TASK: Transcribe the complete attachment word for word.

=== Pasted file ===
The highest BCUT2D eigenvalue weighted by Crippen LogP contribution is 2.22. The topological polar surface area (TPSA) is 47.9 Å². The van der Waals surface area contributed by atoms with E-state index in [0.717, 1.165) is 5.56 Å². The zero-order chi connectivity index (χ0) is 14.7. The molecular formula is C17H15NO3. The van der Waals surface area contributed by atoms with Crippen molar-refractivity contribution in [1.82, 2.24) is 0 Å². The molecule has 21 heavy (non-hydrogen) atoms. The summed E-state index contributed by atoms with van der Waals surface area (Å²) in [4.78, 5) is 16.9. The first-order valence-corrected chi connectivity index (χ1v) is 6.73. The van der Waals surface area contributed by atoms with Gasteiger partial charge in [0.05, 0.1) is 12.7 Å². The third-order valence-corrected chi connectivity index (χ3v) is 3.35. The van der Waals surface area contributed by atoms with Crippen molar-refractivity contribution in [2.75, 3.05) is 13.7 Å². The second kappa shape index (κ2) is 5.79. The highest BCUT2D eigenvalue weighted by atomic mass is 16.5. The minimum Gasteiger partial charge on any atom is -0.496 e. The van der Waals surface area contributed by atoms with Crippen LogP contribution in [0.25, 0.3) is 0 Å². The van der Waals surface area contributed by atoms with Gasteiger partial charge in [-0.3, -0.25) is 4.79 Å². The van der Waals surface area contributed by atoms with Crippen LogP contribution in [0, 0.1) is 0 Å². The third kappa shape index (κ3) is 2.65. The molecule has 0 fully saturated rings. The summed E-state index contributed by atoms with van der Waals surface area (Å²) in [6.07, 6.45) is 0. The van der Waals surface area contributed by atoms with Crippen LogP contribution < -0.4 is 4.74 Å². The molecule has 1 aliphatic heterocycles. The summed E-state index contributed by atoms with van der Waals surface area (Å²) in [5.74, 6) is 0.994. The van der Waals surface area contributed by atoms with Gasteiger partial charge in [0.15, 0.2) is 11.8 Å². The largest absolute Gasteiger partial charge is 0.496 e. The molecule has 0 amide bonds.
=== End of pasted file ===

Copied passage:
The highest BCUT2D eigenvalue weighted by Crippen LogP contribution is 2.22. The topological polar surface area (TPSA) is 47.9 Å². The van der Waals surface area contributed by atoms with E-state index in [0.717, 1.165) is 5.56 Å². The zero-order chi connectivity index (χ0) is 14.7. The molecular formula is C17H15NO3. The van der Waals surface area contributed by atoms with Crippen molar-refractivity contribution in [1.82, 2.24) is 0 Å². The molecule has 21 heavy (non-hydrogen) atoms. The summed E-state index contributed by atoms with van der Waals surface area (Å²) in [4.78, 5) is 16.9. The first-order valence-corrected chi connectivity index (χ1v) is 6.73. The van der Waals surface area contributed by atoms with Gasteiger partial charge in [0.05, 0.1) is 12.7 Å². The third-order valence-corrected chi connectivity index (χ3v) is 3.35. The van der Waals surface area contributed by atoms with Crippen molar-refractivity contribution in [2.75, 3.05) is 13.7 Å². The second kappa shape index (κ2) is 5.79. The highest BCUT2D eigenvalue weighted by atomic mass is 16.5. The minimum Gasteiger partial charge on any atom is -0.496 e. The van der Waals surface area contributed by atoms with Crippen LogP contribution in [0.25, 0.3) is 0 Å². The van der Waals surface area contributed by atoms with Gasteiger partial charge in [-0.3, -0.25) is 4.79 Å². The van der Waals surface area contributed by atoms with Crippen LogP contribution in [0, 0.1) is 0 Å². The third kappa shape index (κ3) is 2.65. The molecule has 0 fully saturated rings. The summed E-state index contributed by atoms with van der Waals surface area (Å²) in [6.07, 6.45) is 0. The van der Waals surface area contributed by atoms with Crippen LogP contribution < -0.4 is 4.74 Å². The molecule has 1 aliphatic heterocycles. The summed E-state index contributed by atoms with van der Waals surface area (Å²) in [5.74, 6) is 0.994. The van der Waals surface area contributed by atoms with Gasteiger partial charge in [0.15, 0.2) is 11.8 Å². The largest absolute Gasteiger partial charge is 0.496 e. The molecule has 0 amide bonds.